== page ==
Longtime readers of this blog know that someone writes an article like this every few months for somewhere, at which point it goes viral and people work themselves into a rage about it. Which can be fun! But in any case, what’s most practical for anyone facing this situation to do is exactly what it sounds like this couple ultimately did. They had a discussion about what work is involved in running a household, so everyone knows what the work is, and it can be more equitably distributed based on preference and schedules in a way that leaves everyone relatively satisfied. Someone who is a passionate home cook probably should do more of the cooking, though it’s good for the other party to know what is involved, This is partly to appreciate it and also, should party A get hit by a bus, to ensure that party B isn’t eating out of cans for the next six months.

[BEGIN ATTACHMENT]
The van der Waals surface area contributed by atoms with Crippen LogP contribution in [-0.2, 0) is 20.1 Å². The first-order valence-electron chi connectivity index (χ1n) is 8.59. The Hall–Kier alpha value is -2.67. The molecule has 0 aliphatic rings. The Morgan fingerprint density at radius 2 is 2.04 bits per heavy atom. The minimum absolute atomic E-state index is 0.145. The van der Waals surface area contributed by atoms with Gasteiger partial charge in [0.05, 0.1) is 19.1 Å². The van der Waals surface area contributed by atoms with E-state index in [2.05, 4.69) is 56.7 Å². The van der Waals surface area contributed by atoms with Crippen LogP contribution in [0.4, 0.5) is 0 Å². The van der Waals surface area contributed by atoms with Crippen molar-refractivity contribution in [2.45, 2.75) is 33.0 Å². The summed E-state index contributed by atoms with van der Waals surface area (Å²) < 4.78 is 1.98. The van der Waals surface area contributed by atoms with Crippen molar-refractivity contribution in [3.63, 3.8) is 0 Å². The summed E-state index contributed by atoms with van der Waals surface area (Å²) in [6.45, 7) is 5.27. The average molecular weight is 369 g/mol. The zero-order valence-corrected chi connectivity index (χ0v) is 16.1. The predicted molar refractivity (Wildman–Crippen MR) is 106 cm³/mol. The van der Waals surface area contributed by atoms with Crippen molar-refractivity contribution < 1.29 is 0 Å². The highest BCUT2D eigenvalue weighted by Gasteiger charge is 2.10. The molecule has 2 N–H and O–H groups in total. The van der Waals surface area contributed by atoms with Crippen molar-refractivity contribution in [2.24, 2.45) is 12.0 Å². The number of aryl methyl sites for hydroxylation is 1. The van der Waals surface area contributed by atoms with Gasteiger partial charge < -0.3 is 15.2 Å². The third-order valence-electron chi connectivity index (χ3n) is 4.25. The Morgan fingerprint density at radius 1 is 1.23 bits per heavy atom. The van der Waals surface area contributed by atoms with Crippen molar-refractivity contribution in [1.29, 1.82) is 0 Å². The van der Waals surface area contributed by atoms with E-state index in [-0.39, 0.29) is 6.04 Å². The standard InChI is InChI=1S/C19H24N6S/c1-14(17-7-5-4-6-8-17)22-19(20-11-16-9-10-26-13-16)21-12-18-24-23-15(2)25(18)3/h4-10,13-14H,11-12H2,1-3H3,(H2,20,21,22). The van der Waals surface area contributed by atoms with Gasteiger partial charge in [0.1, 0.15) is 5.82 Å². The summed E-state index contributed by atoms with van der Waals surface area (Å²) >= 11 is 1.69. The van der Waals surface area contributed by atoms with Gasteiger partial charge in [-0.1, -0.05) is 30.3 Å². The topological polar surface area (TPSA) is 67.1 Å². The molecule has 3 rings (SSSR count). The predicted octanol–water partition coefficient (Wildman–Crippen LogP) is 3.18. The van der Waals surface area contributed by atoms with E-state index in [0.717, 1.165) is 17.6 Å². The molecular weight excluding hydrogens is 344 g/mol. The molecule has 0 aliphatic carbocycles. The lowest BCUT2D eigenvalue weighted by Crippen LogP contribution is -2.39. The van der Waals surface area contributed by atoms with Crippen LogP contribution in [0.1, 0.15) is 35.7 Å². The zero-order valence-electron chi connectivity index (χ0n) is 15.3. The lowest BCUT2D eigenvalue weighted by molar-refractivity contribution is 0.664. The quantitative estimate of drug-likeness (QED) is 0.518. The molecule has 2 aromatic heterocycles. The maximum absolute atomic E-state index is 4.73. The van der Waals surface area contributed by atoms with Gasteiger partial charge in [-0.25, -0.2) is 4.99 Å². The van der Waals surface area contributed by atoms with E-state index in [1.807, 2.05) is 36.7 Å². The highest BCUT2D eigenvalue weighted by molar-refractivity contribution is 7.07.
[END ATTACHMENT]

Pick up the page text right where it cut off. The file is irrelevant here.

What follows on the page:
I would just add to this that I do think it is easy to be blind to other people’s contributions in general. This is not always a male or female issue. It’s a human issue. When we don’t personally do something, we tend to think it’s not that big a deal. This is why a co-worker will ask you for a “quick favor” that is not quick at all. This is why our passionate home cook’s male partner did not know what went into meal planning and preparation. However, it is also possible that he does something that she has little knowledge of. I have been known to say something like “hey, there are a few lights in the basement that are out” or “the toilet by my office is making a funny noise” or “we need more money in our checking account to cover the quarterly taxes.” And then going about my life trusting that the light bulb and plumbing fairies and whoever maintains a relatively liquid position in part of our investments that earns more than cash to optimize our returns, but can be used as cash when necessary, will work their magic.
Is meal planning and inventory management on your plate (so to speak!) at your house?